Shortly after the Olympics, Alexeev boosted his clean & jerk to an even more unbelievable 564, a record which still stands, as does his total. During these years, the big man had been getting still bigger and by the time of Montreal was nearly 350 pounds. Although the added bodyweight apparently helped his jerk, it did little if anything for his snatch, and at the 1977 World Championships in Stuttgart, West Germany, he nearly bombed in this lift, and was lucky to get white lights for his only success, which seemed pressed out to many. Although he won his eighth world title, defeating his team mate Enaldiev with an ordinary (for him) clean & jerk, in retrospect it appeared that Alexeev's peak form was in 1976.

He appeared again in the 1978 World Championships in Gettysburg, Pennsylvania. Even though not in his best shape, the 36 year old living legend still seemed capable of winning a record ninth title. But on his first clean & jerk, which would have put him in the lead, he pulled a muscle in his hip and could not even begin to jerk the weight. Finally, age was catching up to the seemingly invincible Alexeev and he was forced to retire from the contest, leaving Jurgen Heuser of East Germany the new champion.

After Alexeev failed to appear in any contests in 1979, including the world championships, many observers (myself included) felt the combination of his age and the injury had put him out of action for good. As the 1980 Moscow Olympics approached, there was still no sign that Alexeev would ever compete again. He had been away from competition for nearly two years. Therefore, you can imagine the astonishment of all when he strode out on the platform in Moscow, heavier than ever, ready to do battle and win his third Olympic title. There is some question whether or not he ever made a qualifying total for the Games. According to my sources in the Soviet Union, the coaches did not pick him for the team and his fellow lifters did not feel he deserved to be on the team. Alexeev, however, was by now an influential man and used his friendship with Soviet Sports Minister Gavlov to get himself on the team deserved or not. Unfortunately, in the Olympic competition, Alexeev had finally met his match. It was not another lifter but Father Time himself. Three times his 38 year old body tried to snatch 396 pounds and three times it failed. In fact, his final try was a pathetic little deadlift. As he stoically lumbered off the platform, the huge Russian audience, which only minutes before had cheered him wildly, now erupted in catcalls, jeers, and whistles. A truly ignominious end to the legendary career of the greatest superheavyweight of all time.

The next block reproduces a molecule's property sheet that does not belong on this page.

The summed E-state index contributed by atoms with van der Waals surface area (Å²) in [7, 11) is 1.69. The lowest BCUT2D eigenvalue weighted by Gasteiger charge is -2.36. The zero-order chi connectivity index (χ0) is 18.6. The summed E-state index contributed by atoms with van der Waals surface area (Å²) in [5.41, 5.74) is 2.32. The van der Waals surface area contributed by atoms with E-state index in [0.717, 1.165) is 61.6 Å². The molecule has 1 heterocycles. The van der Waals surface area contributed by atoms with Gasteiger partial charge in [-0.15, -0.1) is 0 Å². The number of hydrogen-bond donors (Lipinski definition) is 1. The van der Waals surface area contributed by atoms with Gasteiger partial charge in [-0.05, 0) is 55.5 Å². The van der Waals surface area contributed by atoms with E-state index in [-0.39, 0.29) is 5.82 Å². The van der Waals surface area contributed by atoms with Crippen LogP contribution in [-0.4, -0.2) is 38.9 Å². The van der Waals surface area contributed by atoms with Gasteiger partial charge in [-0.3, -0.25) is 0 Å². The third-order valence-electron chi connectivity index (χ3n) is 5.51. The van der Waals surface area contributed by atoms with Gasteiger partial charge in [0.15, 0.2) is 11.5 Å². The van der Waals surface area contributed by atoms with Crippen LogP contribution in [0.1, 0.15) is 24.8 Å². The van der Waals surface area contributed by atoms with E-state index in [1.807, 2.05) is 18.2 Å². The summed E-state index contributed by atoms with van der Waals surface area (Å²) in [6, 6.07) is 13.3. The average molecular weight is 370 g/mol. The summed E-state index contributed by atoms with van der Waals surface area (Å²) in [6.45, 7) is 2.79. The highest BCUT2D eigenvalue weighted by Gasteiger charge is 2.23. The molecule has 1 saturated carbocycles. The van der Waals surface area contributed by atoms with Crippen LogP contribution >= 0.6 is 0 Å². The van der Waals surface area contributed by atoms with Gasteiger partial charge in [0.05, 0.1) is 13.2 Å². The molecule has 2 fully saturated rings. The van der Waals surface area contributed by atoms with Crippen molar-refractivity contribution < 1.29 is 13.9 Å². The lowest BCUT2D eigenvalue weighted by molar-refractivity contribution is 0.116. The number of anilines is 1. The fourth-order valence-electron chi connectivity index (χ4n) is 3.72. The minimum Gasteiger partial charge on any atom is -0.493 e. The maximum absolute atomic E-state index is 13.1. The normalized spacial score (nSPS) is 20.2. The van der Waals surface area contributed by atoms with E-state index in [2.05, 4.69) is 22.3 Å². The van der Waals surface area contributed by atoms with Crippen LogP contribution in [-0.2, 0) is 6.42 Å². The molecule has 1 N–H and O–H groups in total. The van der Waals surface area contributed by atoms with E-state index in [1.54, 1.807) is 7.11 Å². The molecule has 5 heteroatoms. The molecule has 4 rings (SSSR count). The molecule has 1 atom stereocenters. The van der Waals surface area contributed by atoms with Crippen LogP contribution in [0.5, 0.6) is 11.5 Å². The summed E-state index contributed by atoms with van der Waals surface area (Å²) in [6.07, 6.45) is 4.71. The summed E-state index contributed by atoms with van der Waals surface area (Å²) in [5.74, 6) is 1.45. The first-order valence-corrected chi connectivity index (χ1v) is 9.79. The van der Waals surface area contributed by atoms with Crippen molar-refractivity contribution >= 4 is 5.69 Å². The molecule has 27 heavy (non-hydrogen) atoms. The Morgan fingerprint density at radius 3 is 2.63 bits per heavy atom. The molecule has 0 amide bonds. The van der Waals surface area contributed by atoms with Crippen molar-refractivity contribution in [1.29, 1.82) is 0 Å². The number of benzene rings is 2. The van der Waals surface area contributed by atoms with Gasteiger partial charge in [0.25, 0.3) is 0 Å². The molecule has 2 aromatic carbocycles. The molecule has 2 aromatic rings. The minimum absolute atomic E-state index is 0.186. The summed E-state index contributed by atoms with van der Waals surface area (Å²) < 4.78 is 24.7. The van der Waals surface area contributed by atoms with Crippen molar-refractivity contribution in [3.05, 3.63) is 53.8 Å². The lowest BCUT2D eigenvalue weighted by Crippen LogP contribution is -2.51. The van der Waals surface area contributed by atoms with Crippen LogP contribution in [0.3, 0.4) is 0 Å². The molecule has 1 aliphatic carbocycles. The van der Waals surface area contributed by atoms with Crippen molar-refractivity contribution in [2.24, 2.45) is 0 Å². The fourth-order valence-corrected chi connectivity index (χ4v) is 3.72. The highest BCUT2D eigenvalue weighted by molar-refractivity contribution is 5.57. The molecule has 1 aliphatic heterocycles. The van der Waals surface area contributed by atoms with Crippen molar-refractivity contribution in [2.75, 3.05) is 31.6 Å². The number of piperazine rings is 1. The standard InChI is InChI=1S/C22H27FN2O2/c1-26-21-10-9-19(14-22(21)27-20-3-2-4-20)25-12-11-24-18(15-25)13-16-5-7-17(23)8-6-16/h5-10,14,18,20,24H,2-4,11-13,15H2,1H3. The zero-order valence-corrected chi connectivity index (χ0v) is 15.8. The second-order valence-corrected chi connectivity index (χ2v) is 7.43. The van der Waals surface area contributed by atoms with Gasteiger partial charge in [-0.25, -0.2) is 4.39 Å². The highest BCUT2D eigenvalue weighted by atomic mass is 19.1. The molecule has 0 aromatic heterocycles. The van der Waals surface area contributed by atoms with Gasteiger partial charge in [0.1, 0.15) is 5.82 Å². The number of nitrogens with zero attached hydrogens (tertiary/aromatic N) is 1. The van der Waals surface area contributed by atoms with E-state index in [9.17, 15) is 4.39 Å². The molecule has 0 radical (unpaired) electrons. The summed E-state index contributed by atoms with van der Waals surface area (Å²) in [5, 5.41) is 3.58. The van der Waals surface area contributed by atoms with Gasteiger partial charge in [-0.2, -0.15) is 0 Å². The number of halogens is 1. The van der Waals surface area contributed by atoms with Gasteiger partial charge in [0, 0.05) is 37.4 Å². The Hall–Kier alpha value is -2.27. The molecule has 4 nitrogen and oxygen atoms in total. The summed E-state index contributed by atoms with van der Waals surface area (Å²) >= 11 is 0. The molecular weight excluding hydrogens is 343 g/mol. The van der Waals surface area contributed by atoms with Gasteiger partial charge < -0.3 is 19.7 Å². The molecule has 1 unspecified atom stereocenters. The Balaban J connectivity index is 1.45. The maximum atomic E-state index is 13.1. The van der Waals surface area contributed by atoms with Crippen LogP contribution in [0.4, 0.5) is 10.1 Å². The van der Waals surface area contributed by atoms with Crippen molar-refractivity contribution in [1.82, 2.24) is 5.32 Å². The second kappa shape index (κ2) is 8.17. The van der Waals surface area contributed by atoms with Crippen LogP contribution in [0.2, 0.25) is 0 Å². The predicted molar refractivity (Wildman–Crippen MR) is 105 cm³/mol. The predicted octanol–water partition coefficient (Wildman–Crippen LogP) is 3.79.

But don't feel too sorry for "Uncle Vasily". The perks and allowances he received from the state as one of Russia's greatest athletes enabled him to live in a manner far above that of the ordinary Soviet citizen. He owned a beautiful house where he lived with his wife Olympiada and sons Sergei and Dmitri. Out back was his own gymnasium. Alexeev was his own coach and training partner. He disdained the help of the Soviet coaching system because he felt he could train himself better than anyone else. Based on his record, how can one argue with him? I'll never forget watching Alexeev train in Stuttgart, West Germany, a few days prior to the 1977 World Championships. As the rest of the Soviet team was finishing up their training and leaving the hall, he was just arriving. Only his teammate Bessonov waited around a few miriutes to talk with him, but soon he left too. Alexeev was literally the only man on the floor: no coach, no trainer, no fellow lifters. This is the way he preferred it and I believe the feeling from his coaches toward him was mutual. Alexeev had become such a famous and influential man in the USSR that his power transcended sports circles and he could go his own way and do as he pleased as long as he produced more world titles and records. Alexeev was a living legend and he knew it. Modesty was never Vasily's strong suit.

In the mid-1970's an article appeared in Sports Illustrated Magazine, portraying Alexeev as a pompous egotistical braggart. At the Moscow World Championships, I showed the article to a Soviet coach who read English. After studying it, he replied, "The authorities would never allow such an article to be published in the USSR. But it's all true, of course!"

Will we ever see the great Alexeev on the platform again? I think not. But then again, I was surprised to see him competing in the Olympic Games. However, I think Alexeev himself, nearing age forty, knows that the game is over for him. He wanted to win just once more in front of his countrymen but failed. I believe he is too proud a man to become weightlifting's version of Muhammad Ali. Let's remember Vasily Alexeev as he was in his prime, THE STRONGEST MAN IN THE WORLD.